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Salon.com
MAY 25, 2012 8:21AM

Douglas Adams: A Man Who Really Knew Where His Towel Was

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Since 2001, today has been known in some circles as Towel Day, a tribute to the work of Hitchhiker's Guide to the Galaxy author Douglas Adams who died in May of that year at the much too young age of 49. The many adaptations of his work that have appeared in film, TV and radio since his death are a clear tribute to how beloved Adams and his work was by so many. Towel Day, which is inspired by a particularly amusing entry from The Hitchhiker’s Guide to the Galaxy, is another particularly unique sign of that love.

A towel, it says, is about the most massively useful thing an interstellar hitchhiker can have. Partly it has great practical value - you can wrap it around you for warmth as you bound across the cold moons of Jaglan Beta; you can lie on it on the brilliant marble-sanded beaches of Santraginus V, inhaling the heady sea vapours; you can sleep under it beneath the stars which shine so redly on the desert world of Kakrafoon; use it to sail a mini raft down the slow heavy river Moth; wet it for use in hand-to- hand-combat; wrap it round your head to ward off noxious fumes or to avoid the gaze of the Ravenous Bugblatter Beast of Traal (a mindboggingly stupid animal, it assumes that if you can't see it, it can't see you - daft as a bush, but very ravenous); you can wave your towel in emergencies as a distress signal, and of course dry yourself off with it if it still seems to be clean enough.

More importantly, a towel has immense psychological value. For some reason, if a strag (strag: non-hitch hiker) discovers that a hitch hiker has his towel with him, he will automatically assume that he is also in possession of a toothbrush, face flannel, soap, tin of biscuits, flask, compass, map, ball of string, gnat spray, wet weather gear, space suit etc., etc. Furthermore, the strag will then happily lend the hitch hiker any of these or a dozen other items that the hitch hiker might accidentally have "lost". What the strag will think is that any man who can hitch the length and breadth of the galaxy, rough it, slum it, struggle against terrible odds, win through, and still knows where his towel is is clearly a man to be reckoned with.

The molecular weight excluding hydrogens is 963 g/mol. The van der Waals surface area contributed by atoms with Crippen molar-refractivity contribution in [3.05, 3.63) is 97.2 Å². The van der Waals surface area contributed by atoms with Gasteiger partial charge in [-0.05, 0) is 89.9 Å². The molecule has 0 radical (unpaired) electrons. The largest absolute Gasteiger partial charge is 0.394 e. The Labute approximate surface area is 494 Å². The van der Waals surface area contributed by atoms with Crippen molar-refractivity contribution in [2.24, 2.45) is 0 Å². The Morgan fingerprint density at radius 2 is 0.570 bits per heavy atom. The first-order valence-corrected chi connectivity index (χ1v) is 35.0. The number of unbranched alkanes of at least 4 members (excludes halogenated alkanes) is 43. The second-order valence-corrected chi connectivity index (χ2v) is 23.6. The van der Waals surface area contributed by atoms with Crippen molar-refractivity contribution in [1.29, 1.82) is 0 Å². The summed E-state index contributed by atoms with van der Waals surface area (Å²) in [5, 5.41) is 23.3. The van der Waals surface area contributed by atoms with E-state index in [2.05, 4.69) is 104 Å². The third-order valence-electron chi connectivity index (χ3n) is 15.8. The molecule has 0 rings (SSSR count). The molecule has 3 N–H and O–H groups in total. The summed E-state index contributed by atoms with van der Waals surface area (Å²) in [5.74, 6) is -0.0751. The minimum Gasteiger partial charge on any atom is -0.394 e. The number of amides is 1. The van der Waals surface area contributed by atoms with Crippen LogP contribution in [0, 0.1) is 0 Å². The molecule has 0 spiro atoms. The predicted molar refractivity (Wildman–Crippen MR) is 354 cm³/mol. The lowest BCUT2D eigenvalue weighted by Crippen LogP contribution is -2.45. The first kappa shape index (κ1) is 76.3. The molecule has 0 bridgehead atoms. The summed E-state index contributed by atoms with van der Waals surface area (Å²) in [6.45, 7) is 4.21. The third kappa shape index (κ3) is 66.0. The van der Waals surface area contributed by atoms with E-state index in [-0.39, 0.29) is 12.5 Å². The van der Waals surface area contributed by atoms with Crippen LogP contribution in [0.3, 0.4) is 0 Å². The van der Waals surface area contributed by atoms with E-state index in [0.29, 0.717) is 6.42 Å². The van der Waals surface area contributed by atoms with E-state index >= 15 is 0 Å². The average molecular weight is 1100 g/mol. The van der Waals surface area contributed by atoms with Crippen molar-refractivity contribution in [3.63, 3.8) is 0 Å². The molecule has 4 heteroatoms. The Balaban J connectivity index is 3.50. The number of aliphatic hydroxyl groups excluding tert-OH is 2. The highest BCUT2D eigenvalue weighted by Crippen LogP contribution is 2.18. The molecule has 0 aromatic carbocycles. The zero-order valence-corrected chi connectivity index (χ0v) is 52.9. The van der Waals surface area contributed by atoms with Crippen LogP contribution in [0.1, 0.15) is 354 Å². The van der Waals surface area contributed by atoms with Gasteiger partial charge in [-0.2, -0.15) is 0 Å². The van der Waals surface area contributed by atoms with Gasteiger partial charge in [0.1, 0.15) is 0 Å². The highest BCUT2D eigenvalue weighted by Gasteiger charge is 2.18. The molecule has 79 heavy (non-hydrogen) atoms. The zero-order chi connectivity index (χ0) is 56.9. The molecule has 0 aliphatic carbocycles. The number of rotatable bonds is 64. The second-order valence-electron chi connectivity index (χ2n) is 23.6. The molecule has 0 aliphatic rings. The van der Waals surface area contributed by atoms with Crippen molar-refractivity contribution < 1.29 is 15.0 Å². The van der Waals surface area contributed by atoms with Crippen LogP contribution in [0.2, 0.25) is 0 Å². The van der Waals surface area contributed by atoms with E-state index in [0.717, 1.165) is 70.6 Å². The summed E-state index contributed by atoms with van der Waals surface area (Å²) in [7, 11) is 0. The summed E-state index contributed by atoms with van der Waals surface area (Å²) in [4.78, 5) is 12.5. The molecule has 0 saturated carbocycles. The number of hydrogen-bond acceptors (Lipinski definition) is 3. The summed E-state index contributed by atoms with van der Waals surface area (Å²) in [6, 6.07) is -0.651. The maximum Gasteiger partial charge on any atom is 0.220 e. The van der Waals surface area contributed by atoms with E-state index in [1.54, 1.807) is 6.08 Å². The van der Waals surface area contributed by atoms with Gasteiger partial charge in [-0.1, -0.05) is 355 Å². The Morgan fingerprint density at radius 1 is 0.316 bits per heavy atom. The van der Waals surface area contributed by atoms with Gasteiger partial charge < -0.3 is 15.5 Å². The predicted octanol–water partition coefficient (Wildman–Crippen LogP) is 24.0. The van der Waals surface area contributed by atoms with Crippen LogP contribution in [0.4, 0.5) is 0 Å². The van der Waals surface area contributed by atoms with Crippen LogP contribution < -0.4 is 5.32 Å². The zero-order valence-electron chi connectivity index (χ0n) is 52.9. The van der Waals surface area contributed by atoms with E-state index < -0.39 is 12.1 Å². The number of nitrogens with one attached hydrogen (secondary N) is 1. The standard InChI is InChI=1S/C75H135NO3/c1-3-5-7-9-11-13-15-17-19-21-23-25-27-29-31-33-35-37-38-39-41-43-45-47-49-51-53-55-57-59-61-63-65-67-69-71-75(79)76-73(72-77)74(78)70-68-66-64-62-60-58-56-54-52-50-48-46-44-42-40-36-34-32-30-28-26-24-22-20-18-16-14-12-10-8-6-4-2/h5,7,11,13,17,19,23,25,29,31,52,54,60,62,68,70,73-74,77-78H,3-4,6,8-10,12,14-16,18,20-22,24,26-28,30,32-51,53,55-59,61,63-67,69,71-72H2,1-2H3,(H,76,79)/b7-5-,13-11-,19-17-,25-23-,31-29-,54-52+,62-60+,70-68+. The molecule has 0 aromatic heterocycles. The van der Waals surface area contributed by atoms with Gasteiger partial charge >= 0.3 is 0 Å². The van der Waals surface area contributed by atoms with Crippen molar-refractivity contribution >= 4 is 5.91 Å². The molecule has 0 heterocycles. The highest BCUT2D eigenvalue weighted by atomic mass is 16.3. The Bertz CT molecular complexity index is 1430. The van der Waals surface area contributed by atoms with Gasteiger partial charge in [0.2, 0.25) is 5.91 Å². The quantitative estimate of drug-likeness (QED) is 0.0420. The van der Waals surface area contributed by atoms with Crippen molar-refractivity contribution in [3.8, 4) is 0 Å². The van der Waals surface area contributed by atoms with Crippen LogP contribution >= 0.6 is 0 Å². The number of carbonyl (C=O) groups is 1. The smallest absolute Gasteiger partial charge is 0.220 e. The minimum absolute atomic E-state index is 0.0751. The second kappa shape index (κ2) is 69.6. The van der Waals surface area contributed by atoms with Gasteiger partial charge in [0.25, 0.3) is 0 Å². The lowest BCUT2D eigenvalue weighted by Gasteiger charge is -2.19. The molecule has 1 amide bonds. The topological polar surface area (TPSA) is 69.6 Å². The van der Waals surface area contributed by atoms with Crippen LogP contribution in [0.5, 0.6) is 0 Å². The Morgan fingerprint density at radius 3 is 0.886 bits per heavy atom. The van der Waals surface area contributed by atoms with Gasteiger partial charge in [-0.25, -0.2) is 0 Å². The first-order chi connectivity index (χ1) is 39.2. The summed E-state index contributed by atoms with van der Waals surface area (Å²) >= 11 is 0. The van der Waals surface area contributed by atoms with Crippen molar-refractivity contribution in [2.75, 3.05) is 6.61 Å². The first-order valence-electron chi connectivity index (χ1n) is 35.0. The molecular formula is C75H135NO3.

Mostly Harmless, Adams’ final book in the Hitchhiker’s Guide… series, came out in 1992, the same year as the blockbuster romance The Bridges of Madison County by Robert James Waller, and it probably only sold a small fraction of what Waller’s book did. However, it’s a safe bet that years from now new readers will be embracing Adams’ work while Waller and his ephemeral blockbuster will probably be answers to a trivia question at best. Whether those new fans will be reading Adams’ work in printed form or on an electronic device like the one the writer envisioned back in the late 1970s remains to be seen, but I’m hopeful they’ll all know where their towels are.

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